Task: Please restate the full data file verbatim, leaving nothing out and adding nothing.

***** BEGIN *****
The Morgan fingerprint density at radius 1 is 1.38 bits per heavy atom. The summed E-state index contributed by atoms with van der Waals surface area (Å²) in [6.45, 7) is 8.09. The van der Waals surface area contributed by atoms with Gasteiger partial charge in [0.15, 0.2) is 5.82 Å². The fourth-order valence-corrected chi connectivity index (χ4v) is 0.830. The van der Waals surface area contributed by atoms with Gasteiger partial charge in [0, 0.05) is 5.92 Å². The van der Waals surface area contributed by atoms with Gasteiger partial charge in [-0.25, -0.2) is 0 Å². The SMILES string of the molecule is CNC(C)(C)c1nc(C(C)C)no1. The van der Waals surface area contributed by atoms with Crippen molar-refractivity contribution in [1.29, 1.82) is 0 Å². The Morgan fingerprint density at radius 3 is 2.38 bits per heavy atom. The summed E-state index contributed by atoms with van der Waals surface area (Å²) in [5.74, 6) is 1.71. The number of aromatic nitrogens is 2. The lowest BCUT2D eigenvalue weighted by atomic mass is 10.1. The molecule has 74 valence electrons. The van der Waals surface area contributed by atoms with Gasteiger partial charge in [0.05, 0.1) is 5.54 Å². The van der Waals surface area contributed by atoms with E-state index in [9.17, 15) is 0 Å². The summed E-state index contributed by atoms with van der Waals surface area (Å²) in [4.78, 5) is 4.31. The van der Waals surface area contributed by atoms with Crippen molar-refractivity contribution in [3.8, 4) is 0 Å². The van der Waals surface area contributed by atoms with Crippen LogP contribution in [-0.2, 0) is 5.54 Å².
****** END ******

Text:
The Morgan fingerprint density at radius 1 is 1.38 bits per heavy atom. The summed E-state index contributed by atoms with van der Waals surface area (Å²) in [6.45, 7) is 8.09. The van der Waals surface area contributed by atoms with Gasteiger partial charge in [0.15, 0.2) is 5.82 Å². The fourth-order valence-corrected chi connectivity index (χ4v) is 0.830. The van der Waals surface area contributed by atoms with Gasteiger partial charge in [0, 0.05) is 5.92 Å². The van der Waals surface area contributed by atoms with Gasteiger partial charge in [-0.25, -0.2) is 0 Å². The SMILES string of the molecule is CNC(C)(C)c1nc(C(C)C)no1. The van der Waals surface area contributed by atoms with Crippen molar-refractivity contribution in [1.29, 1.82) is 0 Å². The Morgan fingerprint density at radius 3 is 2.38 bits per heavy atom. The summed E-state index contributed by atoms with van der Waals surface area (Å²) in [5.74, 6) is 1.71. The number of aromatic nitrogens is 2. The lowest BCUT2D eigenvalue weighted by atomic mass is 10.1. The molecule has 74 valence electrons. The van der Waals surface area contributed by atoms with Gasteiger partial charge in [0.05, 0.1) is 5.54 Å². The van der Waals surface area contributed by atoms with E-state index in [9.17, 15) is 0 Å². The summed E-state index contributed by atoms with van der Waals surface area (Å²) in [4.78, 5) is 4.31. The van der Waals surface area contributed by atoms with Crippen molar-refractivity contribution in [3.8, 4) is 0 Å². The van der Waals surface area contributed by atoms with Crippen LogP contribution in [-0.2, 0) is 5.54 Å².